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SoCalGas and Opus 12 successfully demonstrate power-to-gas technology

In the United States, Southern California Gas Co. (SoCalGas) and Opus 12 have recently announced the successful demonstration of a process to convert the carbon dioxide (CO2) in raw biogas to methane (CH4) in a single electrochemical step, dubbed "a critical improvement" in the upgrading of biogas to pipeline quality natural gas, and a simpler method of converting excess renewable electricity into storable natural gas.

US-based clean-tech startup Opus 12 has demonstrated carbon dioxide (CO₂) conversion to 16 different products with its modular and scalable electrochemical technology including power-to-gas with SoCalGas (photo courtesy Opus12).

Opus 12, a US-based clean-energy startup incubated in the Cyclotron Road program at Lawrence Berkeley National Laboratory, California, used a new type of Polymer Electrolyte Membrane (PEM) electrolyzer to convert carbon dioxide (CO2) to methane (CH4), showing that instead of wasting the CO2 in raw biogas, it can be converted to methane using renewable electricity.

This groundbreaking innovation holds the potential to simplify storing renewable electricity in the form of zero-carbon renewable natural gas that can be used for home heating, water heaters, or clean trucks to transport goods. Across Southern California, people prefer natural gas four to one over electricity because it is more affordable and reliable. Technological advances like this are one more example of how we can protect the environment while protecting consumer choice, said Yuri Freedman, Senior Director of Business Development at SoCalGas.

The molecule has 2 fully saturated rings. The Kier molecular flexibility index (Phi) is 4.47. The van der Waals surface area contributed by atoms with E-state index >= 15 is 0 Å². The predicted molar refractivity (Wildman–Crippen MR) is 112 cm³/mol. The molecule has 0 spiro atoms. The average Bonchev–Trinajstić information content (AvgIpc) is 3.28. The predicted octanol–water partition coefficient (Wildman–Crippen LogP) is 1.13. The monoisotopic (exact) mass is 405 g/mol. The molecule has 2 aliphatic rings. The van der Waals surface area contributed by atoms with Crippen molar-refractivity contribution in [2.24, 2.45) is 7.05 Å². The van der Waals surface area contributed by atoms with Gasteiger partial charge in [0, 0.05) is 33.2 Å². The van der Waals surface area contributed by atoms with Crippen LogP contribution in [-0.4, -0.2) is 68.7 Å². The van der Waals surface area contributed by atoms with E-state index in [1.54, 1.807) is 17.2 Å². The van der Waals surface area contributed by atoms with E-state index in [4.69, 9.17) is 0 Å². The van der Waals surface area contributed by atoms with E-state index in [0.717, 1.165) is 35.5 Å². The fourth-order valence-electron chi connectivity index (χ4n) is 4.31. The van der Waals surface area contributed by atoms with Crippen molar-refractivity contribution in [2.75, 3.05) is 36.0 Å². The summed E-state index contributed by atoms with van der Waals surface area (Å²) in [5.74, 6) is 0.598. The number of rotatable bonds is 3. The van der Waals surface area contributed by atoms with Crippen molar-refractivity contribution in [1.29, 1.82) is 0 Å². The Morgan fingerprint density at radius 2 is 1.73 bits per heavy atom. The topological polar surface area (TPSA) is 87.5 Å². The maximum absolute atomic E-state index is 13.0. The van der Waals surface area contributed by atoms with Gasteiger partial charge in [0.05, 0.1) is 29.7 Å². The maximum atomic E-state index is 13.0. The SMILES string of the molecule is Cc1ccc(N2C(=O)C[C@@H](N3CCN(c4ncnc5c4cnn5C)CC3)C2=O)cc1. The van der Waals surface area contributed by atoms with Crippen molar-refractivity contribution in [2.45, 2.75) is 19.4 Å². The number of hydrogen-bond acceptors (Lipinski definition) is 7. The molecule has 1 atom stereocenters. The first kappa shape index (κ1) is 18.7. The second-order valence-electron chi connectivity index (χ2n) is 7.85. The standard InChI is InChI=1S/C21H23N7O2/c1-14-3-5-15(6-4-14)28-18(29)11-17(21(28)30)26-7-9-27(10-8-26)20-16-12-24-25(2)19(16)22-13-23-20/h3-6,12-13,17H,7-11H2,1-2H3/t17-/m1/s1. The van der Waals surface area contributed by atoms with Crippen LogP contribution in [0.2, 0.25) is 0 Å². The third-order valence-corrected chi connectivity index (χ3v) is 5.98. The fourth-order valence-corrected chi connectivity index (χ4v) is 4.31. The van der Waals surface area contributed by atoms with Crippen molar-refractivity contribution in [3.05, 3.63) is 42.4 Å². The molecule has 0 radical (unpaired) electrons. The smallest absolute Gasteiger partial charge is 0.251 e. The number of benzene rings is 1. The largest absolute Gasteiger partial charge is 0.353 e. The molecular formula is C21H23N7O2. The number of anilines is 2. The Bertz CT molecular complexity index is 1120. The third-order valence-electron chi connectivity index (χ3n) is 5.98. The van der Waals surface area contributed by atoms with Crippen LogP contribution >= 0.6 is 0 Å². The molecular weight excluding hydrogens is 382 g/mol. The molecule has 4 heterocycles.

Los Angeles headed Southern California Gas Co. (SoCalGas), a subsidiary of San Diego headed holding company Sempra Energy, is the largest natural gas distribution utility in the United States. The research is part of SoCalGas’ development of power-to-gas (P2G) technologies as a method of storing excess renewable energy.

Because gases can be easily stored for long periods of time using existing infrastructure, power-to-gas technology has two distinct advantages over storing renewable electricity in batteries. The nine-month study was funded by SoCalGas along with two start-up-funding organizations, the Rocket Fund of Caltech’s FLOW program and Elemental Excelerator.

Southern California has ideal conditions for this type of solution, with significant biogas resources and high penetration of renewable electricity. SoCalGas has identified this regional advantage, and with their scale and expertise in P2G and biogas, the company has been the ideal partner for this project, said Nicholas Flanders, CEO at Opus 12.

Raw biogas is mostly methane, but also contains about 30 to 40 percent CO2, which is typically vented to atmosphere in a biogas production facility. While other power-to-gas systems convert water into hydrogen and oxygen using renewable electricity, Opus 12’s method would likely be implemented adjacent to biogas production so it can make use of a greenhouse gas (GHG) that would otherwise contribute to climate change.

This feasibility study was the first phase of research that will also explore new catalysts, modifying the catalyst layer formulation, and other ways to enhance the system’s methane conversion performance.

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